Ian Patterson review of Nocturnal for "All About Jazz"
Necessity, they say, is the mother of invention, and for guitarist Chris Taylor—whose financial dire straits forced him to abandon Berklee and return to gigging after three semesters— this has proven to be an undeniable truth. That was thirty years ago, and Taylor's never looked back, gigging in every imaginable situation, and exploiting his natural bent as a composer to produce music for TV shows, commercials and films. Taylor's debut as leader has more than a hint of his cinematic, music-for-screen background in his compositions, and also draws from jazz fusion and electronica, though without overt reference, for the most part.
A heavyweight cast of musicians, notably keyboardist Scott Kinsey, drummers Gary Novak, Kirk Covington and Dave Weckl, and soprano saxophonist Steve Tavaglione bring their energy and considerable chops to bear, though always in service of Taylor's compositional design. As a musician, Taylor sits most comfortably in such notable company, and his opening guitar break on the through-composed "Voices in My Head" is a model of economic, persuasive language; throughout Nocturnal Taylor's lead work is as gutsy as his accompaniment is deft. Tavaglione follows Taylor's suit over bassist Ric Fierabracci walking bass, the guitarist's feathery chords, and Novak's continuously inventive drumming. Pianist George Whitty's crystal clear tumbling lines spur Novak on. From Taylor and his cohorts there is virtuosity aplenty, though nicely bite-sized, and never straying into self-indulgence.
Electronic drums, courtesy of Tracey Kroll, provide forward momentum on "Ear to the Rail." Keyboardist John Findlay and Taylor both leave scorch marks on this bubbling tune, which bridges the territory between Weather Report and Tribal Tech. On this number and the trimmer trio setting of the title track—a seductive mood piece which features Taylor on both acoustic and veena-like slide guitar—programmed vocals of an Indo-Tibetan flavor add ambience. Taylor and Tavaglione engage in high speed unison lines on "You Know What I'm Saying," a rhythmically engaging number fired by Novak, where Taylor the guitarist shines. Tavaglione and Kinsey trade in typically effusive manner, building tension through their disciplined give-and-take, with neither abandoning the dialogue in search of bragging rights.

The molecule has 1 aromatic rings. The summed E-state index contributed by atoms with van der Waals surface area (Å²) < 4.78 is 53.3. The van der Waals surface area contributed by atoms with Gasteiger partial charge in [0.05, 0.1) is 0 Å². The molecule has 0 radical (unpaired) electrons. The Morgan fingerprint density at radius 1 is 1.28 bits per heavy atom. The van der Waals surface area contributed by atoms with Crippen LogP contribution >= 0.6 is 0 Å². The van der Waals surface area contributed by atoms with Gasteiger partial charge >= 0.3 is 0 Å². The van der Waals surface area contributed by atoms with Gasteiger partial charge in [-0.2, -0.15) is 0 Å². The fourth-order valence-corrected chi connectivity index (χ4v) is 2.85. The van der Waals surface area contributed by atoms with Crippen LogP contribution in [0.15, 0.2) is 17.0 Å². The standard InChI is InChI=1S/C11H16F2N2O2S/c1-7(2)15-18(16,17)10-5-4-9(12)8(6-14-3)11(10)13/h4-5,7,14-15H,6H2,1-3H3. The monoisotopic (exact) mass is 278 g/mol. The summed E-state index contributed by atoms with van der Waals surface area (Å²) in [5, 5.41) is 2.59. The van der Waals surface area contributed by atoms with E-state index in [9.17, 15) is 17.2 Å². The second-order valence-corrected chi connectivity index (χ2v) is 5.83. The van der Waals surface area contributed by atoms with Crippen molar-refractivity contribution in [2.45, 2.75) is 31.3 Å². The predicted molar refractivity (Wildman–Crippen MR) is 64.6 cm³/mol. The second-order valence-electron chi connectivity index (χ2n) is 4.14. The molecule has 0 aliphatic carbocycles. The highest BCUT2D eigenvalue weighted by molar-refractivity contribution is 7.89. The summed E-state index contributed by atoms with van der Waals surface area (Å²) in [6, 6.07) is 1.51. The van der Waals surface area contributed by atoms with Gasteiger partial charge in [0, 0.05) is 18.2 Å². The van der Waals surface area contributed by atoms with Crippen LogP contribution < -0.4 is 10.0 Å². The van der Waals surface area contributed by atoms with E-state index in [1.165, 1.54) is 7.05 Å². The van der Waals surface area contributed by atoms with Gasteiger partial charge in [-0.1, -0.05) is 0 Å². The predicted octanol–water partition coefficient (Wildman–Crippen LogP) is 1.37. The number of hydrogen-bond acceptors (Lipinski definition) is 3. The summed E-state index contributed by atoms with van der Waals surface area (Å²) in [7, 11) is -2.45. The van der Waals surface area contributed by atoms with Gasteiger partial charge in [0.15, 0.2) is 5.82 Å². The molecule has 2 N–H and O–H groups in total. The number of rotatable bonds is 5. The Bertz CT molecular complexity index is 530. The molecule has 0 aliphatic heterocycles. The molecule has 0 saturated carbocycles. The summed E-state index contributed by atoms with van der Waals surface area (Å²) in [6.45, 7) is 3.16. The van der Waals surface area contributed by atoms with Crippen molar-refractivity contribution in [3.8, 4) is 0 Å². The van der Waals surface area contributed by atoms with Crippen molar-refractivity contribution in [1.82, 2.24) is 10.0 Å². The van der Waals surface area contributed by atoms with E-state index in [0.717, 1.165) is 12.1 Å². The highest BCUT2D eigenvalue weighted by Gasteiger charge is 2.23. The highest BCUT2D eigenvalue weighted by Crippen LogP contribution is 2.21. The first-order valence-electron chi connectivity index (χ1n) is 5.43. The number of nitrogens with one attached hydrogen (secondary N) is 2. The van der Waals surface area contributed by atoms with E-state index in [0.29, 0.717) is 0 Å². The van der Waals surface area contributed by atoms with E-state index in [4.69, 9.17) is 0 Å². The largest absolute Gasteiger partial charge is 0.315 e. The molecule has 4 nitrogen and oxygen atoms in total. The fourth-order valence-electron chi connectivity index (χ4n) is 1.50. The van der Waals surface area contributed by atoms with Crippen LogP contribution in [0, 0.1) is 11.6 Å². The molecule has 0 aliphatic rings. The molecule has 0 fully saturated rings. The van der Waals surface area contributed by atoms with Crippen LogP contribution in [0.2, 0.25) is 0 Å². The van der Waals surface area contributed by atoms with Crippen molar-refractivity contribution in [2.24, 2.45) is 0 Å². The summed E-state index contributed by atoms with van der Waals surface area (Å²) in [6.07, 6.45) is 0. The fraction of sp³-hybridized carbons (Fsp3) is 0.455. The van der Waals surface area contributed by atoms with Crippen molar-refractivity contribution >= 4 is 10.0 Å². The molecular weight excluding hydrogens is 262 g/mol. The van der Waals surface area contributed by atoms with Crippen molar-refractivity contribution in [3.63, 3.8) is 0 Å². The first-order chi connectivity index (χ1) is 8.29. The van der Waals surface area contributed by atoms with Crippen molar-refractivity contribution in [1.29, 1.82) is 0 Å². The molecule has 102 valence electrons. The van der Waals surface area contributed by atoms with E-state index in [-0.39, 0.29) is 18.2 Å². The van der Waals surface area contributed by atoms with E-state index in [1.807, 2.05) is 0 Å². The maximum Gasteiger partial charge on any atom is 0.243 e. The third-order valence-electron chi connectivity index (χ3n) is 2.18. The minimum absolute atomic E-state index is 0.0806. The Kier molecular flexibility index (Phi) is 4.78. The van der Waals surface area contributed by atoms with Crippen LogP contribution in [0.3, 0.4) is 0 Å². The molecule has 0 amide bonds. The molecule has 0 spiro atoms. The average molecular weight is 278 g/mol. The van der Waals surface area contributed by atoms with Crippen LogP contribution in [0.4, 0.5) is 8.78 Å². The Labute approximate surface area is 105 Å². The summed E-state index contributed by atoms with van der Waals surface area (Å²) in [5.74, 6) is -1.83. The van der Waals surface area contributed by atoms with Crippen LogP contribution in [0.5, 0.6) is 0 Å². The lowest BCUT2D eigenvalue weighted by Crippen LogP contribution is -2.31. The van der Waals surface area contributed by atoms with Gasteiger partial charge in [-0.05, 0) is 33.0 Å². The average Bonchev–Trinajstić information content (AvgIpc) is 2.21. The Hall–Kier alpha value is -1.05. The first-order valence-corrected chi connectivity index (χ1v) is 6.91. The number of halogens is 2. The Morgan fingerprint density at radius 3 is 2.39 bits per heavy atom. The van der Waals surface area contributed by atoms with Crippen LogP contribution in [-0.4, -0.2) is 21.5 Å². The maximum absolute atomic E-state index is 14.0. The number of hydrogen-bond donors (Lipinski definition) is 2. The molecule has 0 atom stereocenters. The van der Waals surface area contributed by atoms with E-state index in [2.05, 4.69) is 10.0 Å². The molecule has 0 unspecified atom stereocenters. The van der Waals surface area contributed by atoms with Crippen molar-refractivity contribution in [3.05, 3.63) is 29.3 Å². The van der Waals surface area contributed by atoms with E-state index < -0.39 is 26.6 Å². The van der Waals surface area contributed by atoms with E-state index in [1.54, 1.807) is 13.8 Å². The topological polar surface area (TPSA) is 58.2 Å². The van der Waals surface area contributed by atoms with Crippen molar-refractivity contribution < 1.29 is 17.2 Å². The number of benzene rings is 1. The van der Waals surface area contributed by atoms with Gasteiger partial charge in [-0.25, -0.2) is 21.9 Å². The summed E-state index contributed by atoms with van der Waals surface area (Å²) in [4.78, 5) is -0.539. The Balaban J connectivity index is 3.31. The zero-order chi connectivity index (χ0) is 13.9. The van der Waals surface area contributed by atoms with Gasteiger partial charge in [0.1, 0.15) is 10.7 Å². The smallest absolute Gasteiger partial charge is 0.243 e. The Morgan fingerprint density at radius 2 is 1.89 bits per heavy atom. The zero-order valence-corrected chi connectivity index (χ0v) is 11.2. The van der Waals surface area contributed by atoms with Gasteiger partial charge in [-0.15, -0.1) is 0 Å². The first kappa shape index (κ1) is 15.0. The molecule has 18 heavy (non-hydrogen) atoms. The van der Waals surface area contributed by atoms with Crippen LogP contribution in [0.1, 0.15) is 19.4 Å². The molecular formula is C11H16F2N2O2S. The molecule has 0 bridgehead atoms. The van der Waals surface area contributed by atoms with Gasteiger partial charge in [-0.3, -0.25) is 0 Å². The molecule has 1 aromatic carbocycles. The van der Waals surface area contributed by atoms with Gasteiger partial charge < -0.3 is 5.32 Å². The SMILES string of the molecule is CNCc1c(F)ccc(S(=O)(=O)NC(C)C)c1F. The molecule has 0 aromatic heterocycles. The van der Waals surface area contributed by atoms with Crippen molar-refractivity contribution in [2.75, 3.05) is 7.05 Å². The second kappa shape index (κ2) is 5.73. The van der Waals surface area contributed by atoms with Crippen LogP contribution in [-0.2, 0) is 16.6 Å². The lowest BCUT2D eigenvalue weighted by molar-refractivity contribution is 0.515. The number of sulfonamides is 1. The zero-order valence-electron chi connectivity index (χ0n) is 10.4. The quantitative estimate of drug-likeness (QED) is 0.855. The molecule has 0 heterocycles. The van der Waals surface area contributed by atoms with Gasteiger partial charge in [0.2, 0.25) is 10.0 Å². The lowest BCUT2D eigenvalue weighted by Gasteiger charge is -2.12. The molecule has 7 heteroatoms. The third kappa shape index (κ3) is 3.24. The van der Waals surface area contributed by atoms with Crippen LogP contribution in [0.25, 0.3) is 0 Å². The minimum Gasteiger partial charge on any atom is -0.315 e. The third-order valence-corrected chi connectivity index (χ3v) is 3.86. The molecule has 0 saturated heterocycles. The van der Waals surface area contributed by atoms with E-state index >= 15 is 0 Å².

The elegant quintet piece "Green Divided by Blue" highlights Taylor's compositional nuances and melodic sensibility with its compelling narrative, with the guitarist, Whitty and Fierabracci unfolding short but enticing statements that carry the tune. The potent Taylor/Fierabracci duet, "All of Us," is like a hybrid of guitarist Bill Frisell's darker-hued country blues and bassist/producer Bill Laswell's alchemy, with its sotto voce tabla and electronic undercurrents. Subtly unfolding contrast are key to the music on Nocturnal. There's a no-frills approach to the jazz fusion "Bela," with Whitty impressing on keyboards. The meditative "Recluse," is followed by the gently grooving blues "Here to There," with Tavaglione's EWI singing like a harmonica. "Odd Hours"—the longest track—is an evocative epic, heady and brooding.
An impressive recording debut, Nocturnal highlights Taylor's ability to weigh exciting improvisation and artistic flair within shifting compositional terrain. Beautifully produced, this polished offering is the result of thirty years honing a craft.